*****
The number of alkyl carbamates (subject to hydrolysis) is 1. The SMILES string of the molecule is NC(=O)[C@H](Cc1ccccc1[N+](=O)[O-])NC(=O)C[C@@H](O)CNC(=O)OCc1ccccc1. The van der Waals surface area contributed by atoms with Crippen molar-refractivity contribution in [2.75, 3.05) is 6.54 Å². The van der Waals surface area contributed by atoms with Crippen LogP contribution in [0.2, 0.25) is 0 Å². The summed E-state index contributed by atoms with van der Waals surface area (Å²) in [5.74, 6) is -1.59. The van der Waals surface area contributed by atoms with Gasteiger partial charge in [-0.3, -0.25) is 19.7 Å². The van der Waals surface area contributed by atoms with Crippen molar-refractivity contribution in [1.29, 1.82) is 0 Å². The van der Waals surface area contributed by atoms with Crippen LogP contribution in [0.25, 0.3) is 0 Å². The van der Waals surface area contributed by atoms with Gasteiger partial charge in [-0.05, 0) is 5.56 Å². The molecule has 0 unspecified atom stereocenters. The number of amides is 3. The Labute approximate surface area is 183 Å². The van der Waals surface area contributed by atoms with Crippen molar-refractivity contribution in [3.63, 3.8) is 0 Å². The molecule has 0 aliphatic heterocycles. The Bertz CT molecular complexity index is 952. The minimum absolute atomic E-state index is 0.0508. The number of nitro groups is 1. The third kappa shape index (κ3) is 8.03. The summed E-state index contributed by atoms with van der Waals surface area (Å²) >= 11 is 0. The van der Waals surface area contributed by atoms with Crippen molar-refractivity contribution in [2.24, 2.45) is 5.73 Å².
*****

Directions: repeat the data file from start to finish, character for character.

The number of alkyl carbamates (subject to hydrolysis) is 1. The SMILES string of the molecule is NC(=O)[C@H](Cc1ccccc1[N+](=O)[O-])NC(=O)C[C@@H](O)CNC(=O)OCc1ccccc1. The van der Waals surface area contributed by atoms with Crippen molar-refractivity contribution in [2.75, 3.05) is 6.54 Å². The van der Waals surface area contributed by atoms with Crippen LogP contribution in [0.2, 0.25) is 0 Å². The summed E-state index contributed by atoms with van der Waals surface area (Å²) in [5.74, 6) is -1.59. The van der Waals surface area contributed by atoms with Gasteiger partial charge in [-0.3, -0.25) is 19.7 Å². The van der Waals surface area contributed by atoms with Crippen molar-refractivity contribution in [1.29, 1.82) is 0 Å². The van der Waals surface area contributed by atoms with Crippen LogP contribution in [0.25, 0.3) is 0 Å². The van der Waals surface area contributed by atoms with Gasteiger partial charge in [-0.05, 0) is 5.56 Å². The molecule has 0 unspecified atom stereocenters. The number of amides is 3. The Labute approximate surface area is 183 Å². The van der Waals surface area contributed by atoms with Crippen molar-refractivity contribution in [3.63, 3.8) is 0 Å². The molecule has 0 aliphatic heterocycles. The Bertz CT molecular complexity index is 952. The minimum absolute atomic E-state index is 0.0508. The number of nitro groups is 1. The third kappa shape index (κ3) is 8.03. The summed E-state index contributed by atoms with van der Waals surface area (Å²) >= 11 is 0. The van der Waals surface area contributed by atoms with Crippen molar-refractivity contribution in [2.24, 2.45) is 5.73 Å².